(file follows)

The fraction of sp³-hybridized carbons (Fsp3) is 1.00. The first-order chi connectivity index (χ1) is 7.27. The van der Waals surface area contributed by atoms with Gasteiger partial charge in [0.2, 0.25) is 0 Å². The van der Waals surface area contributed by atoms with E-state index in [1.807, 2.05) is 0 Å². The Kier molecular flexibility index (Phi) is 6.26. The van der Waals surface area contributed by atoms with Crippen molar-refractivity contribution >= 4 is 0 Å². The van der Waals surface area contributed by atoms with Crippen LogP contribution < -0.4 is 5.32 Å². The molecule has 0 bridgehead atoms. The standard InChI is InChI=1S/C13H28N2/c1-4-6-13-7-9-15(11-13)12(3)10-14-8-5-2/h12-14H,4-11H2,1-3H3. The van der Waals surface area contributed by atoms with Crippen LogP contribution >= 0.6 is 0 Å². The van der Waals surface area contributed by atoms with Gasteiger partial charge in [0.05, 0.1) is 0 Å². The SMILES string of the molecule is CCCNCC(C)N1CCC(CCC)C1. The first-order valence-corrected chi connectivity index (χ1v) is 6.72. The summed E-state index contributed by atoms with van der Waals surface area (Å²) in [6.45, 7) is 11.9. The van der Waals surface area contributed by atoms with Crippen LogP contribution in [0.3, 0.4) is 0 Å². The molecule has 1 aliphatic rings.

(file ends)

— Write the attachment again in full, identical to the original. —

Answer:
The fraction of sp³-hybridized carbons (Fsp3) is 1.00. The first-order chi connectivity index (χ1) is 7.27. The van der Waals surface area contributed by atoms with Gasteiger partial charge in [0.2, 0.25) is 0 Å². The van der Waals surface area contributed by atoms with E-state index in [1.807, 2.05) is 0 Å². The Kier molecular flexibility index (Phi) is 6.26. The van der Waals surface area contributed by atoms with Crippen molar-refractivity contribution >= 4 is 0 Å². The van der Waals surface area contributed by atoms with Crippen LogP contribution < -0.4 is 5.32 Å². The molecule has 0 bridgehead atoms. The standard InChI is InChI=1S/C13H28N2/c1-4-6-13-7-9-15(11-13)12(3)10-14-8-5-2/h12-14H,4-11H2,1-3H3. The van der Waals surface area contributed by atoms with Crippen LogP contribution >= 0.6 is 0 Å². The van der Waals surface area contributed by atoms with Gasteiger partial charge in [0.05, 0.1) is 0 Å². The SMILES string of the molecule is CCCNCC(C)N1CCC(CCC)C1. The first-order valence-corrected chi connectivity index (χ1v) is 6.72. The summed E-state index contributed by atoms with van der Waals surface area (Å²) in [6.45, 7) is 11.9. The van der Waals surface area contributed by atoms with Crippen LogP contribution in [0.3, 0.4) is 0 Å². The molecule has 1 aliphatic rings.